Priced at half the going rate of a lower-priced long-range scope, the Nikon Black carries a 4-16X50 mm objective lens, or a 6-24 X50. This scope features an etched glass reticle on good glass and has a very positive functioning zero stop on the turret.
The scope has a side-mounted lighted reticle control found only on some glass systems in a higher price range. The system is set up in a sniper's first focal plane.
The main tube size is a full military standard 30mm. This means that the parts are large and tough inside the pipe. The reticle can be used to estimate range and produce the correct holdover in MRADS or MOAs. This system is a buyer's choice.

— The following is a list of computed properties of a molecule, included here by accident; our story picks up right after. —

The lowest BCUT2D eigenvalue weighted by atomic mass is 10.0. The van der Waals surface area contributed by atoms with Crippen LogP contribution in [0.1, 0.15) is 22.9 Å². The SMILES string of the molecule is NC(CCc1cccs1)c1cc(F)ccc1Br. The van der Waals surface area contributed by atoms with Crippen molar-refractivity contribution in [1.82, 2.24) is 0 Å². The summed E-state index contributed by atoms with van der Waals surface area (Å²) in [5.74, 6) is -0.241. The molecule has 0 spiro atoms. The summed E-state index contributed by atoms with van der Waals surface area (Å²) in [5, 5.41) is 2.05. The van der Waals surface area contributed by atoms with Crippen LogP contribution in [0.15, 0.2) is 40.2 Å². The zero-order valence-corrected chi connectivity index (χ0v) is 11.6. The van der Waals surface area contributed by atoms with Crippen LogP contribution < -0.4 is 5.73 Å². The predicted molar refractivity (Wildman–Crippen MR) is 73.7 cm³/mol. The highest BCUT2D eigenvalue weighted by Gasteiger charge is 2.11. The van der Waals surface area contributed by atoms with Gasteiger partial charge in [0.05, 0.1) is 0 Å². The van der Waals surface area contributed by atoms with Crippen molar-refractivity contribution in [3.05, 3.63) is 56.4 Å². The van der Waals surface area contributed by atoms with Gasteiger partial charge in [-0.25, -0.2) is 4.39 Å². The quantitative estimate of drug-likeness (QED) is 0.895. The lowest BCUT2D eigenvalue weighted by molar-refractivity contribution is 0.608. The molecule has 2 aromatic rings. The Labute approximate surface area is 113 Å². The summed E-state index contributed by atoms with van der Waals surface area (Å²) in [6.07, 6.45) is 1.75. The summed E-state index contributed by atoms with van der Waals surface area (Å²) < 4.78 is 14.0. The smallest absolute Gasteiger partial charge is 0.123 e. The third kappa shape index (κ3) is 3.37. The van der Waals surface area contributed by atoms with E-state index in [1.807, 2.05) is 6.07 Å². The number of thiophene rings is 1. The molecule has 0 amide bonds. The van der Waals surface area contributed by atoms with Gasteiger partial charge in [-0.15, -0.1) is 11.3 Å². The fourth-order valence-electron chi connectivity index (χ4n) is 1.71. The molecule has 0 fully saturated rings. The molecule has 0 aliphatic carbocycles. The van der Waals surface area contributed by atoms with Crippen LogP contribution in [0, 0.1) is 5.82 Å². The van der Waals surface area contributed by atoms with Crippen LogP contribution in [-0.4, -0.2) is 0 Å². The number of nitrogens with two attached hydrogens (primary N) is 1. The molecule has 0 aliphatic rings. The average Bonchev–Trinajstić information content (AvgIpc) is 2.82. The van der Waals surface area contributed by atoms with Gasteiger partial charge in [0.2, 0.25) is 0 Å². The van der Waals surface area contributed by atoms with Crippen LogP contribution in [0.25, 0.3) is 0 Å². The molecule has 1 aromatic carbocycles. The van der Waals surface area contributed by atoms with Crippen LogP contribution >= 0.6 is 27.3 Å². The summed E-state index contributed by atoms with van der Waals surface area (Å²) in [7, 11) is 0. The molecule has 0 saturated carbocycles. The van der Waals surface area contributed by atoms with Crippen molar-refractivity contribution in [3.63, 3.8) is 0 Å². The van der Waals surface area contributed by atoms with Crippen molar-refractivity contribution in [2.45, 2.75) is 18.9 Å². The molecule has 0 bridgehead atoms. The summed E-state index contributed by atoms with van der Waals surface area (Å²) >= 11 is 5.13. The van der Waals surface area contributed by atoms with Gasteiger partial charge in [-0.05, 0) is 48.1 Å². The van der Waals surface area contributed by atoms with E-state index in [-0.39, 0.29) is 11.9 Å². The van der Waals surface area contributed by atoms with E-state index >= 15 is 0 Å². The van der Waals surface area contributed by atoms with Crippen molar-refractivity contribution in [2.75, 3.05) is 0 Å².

11. Leupold VX-3i 6.5-20X50mm
The VX-3i illustrated here is just about minimum in terms of an effective long-range shooting system. The manufacturer offers this scope in a fine Duplex CBS reticle that can make the trip down-range to 1000 through 2000 yards if required.
This matte black finished scope is built as a one-piece aluminum tube optical system. It is fog proof and waterproof, for hard and harsh condition shooting.
The scope can have a custom ranging turret dial cut exactly to the cartridge/load you're shooting. This eliminates holdover manually, or counting clicks as in MOA or MRAD targeting systems. Standard ¼ MOA settings are the dial-in system less the custom options.
A word here is in order. I learned to shoot both MOA and MRAD target elevation and windage correction systems. Learn that and you can shoot just about anything reasonably well. Military doctrine is presented here.